Fire, and in particular bushfire readiness, was on a lot of people’s minds. Predictably the government says we’re all good to go while the Greens and then Labor claim we’re teetering on the edge of the inferno while the Minister flips matches over his shoulder. If only hot-take-media-releases could save us.

Pembroke MLC Jo Siejka was on fire with this gem of a release about the payout to former minister Rene Hidding, now retired and happily grazing in a pasture of money. The government has still not ‘fessed up to the figures although indications are that it’s over $1.2 million. Nice unwork if you can get it.

Andrew Wilkie was worried that “more and more Tasmanians are turning to payday loans because of low wage growth, insufficient government benefits and the increased cost of living” and called for payday loan sharks to be reigned in. This sentiment was echoed by NILS Tasmania who pointed to the example of “a GeorgeTown resident was paying $5460 over three years in a consumer lease for a fridge that retails for just $1797. That’s an annual interest rate of 100%! These are debt traps pure and simple,” said CEO John Hooper. The debt threat for low-income people was comprehensively painted in a report by the Stop The Debt Trap Alliance. Summary and full report are available here.

The Wilderness Society recently called on the Tasmanian government to match or better Victoria’s 2030 deadline to finally transition industrial logging out of native forests. “‘Sustainable’ Timber Tasmania’s dirty secret is that it continues to log the state’s ancient old-growth native forests, funded by taxpayers and in direct conflict with the Tasmanian brand,” said Tom Allen for TWS. Secret? What secret? For their part Sustainable Whatsit did not sustainably make a sustainable comment, clearly far too busy sustainabilitying elsewhere.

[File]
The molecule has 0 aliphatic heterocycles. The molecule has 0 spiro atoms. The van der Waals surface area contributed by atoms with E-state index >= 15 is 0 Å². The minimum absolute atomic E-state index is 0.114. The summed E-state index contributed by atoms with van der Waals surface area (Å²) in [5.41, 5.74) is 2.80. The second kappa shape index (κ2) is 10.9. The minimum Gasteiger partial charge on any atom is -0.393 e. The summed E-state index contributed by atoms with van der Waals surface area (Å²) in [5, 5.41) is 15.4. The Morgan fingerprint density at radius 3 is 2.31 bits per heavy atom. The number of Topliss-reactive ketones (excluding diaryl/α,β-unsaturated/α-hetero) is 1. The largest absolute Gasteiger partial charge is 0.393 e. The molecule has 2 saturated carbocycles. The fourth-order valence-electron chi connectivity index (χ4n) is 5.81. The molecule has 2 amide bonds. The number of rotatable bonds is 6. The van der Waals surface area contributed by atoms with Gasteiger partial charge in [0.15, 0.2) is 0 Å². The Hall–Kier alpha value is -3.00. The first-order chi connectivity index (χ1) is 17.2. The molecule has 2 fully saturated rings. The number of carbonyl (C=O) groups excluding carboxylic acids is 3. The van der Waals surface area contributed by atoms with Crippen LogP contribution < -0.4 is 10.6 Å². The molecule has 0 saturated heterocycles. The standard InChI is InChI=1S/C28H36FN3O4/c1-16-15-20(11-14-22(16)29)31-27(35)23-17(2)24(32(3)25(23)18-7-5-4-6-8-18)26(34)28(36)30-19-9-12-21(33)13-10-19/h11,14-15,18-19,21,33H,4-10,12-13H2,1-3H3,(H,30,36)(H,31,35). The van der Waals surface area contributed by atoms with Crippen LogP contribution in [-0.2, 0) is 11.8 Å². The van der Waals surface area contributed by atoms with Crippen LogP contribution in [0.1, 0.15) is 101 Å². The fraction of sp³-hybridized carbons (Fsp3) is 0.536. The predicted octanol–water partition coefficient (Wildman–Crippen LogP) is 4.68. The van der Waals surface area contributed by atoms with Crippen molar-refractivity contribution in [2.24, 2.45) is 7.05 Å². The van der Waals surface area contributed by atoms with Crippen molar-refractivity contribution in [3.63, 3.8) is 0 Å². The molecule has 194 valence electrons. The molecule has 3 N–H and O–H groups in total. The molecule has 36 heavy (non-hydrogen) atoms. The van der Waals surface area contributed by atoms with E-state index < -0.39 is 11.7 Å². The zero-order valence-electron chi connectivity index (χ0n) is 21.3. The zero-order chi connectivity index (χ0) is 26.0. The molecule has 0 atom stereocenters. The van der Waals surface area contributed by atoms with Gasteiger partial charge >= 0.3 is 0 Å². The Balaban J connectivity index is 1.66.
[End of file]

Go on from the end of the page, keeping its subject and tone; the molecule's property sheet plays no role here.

The Legislative Council has called on the government to set up a youth jobs task force. Labor’s Josh Willie said Tasmania’s 12 month average youth unemployment rate is 14.5%, more than double Tasmania’s overall unemployment rate of 6.1%. “And although Tasmania has an annual net migration loss of 580 people in the 15-24 age group, there’s no policy framework for solving youth unemployment.”

Surprisingly the Cape Bruny Lighthouse issue hasn’t exploded our mailbox yet; we’ll bring you that one if and when the beacon lights up. By the way did you know the best way to get to the island is by mixed metaphor? You heard it here first.

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